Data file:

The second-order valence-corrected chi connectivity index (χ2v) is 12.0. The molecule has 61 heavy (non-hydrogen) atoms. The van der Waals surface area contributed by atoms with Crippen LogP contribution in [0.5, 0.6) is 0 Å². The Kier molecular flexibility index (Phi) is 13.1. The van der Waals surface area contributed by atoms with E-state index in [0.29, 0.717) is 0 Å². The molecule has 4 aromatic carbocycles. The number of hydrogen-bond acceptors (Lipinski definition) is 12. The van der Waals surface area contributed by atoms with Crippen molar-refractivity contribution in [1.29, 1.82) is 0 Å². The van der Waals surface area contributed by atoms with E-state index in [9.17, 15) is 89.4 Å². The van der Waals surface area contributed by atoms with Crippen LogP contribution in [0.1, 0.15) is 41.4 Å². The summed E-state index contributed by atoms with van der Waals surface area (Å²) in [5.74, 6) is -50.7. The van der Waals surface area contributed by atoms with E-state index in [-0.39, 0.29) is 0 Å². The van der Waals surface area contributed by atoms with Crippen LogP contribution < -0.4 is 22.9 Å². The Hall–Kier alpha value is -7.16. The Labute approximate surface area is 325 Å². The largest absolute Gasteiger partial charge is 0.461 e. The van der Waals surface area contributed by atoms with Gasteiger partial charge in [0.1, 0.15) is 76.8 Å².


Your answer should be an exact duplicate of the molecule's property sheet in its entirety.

The second-order valence-corrected chi connectivity index (χ2v) is 12.0. The molecule has 61 heavy (non-hydrogen) atoms. The van der Waals surface area contributed by atoms with Crippen LogP contribution in [0.5, 0.6) is 0 Å². The Kier molecular flexibility index (Phi) is 13.1. The van der Waals surface area contributed by atoms with E-state index in [0.29, 0.717) is 0 Å². The molecule has 4 aromatic carbocycles. The number of hydrogen-bond acceptors (Lipinski definition) is 12. The van der Waals surface area contributed by atoms with Crippen molar-refractivity contribution in [1.29, 1.82) is 0 Å². The van der Waals surface area contributed by atoms with E-state index in [9.17, 15) is 89.4 Å². The van der Waals surface area contributed by atoms with Crippen LogP contribution in [0.1, 0.15) is 41.4 Å². The summed E-state index contributed by atoms with van der Waals surface area (Å²) in [5.74, 6) is -50.7. The van der Waals surface area contributed by atoms with E-state index in [-0.39, 0.29) is 0 Å². The van der Waals surface area contributed by atoms with Crippen LogP contribution < -0.4 is 22.9 Å². The Hall–Kier alpha value is -7.16. The Labute approximate surface area is 325 Å². The largest absolute Gasteiger partial charge is 0.461 e. The van der Waals surface area contributed by atoms with Gasteiger partial charge in [0.1, 0.15) is 76.8 Å².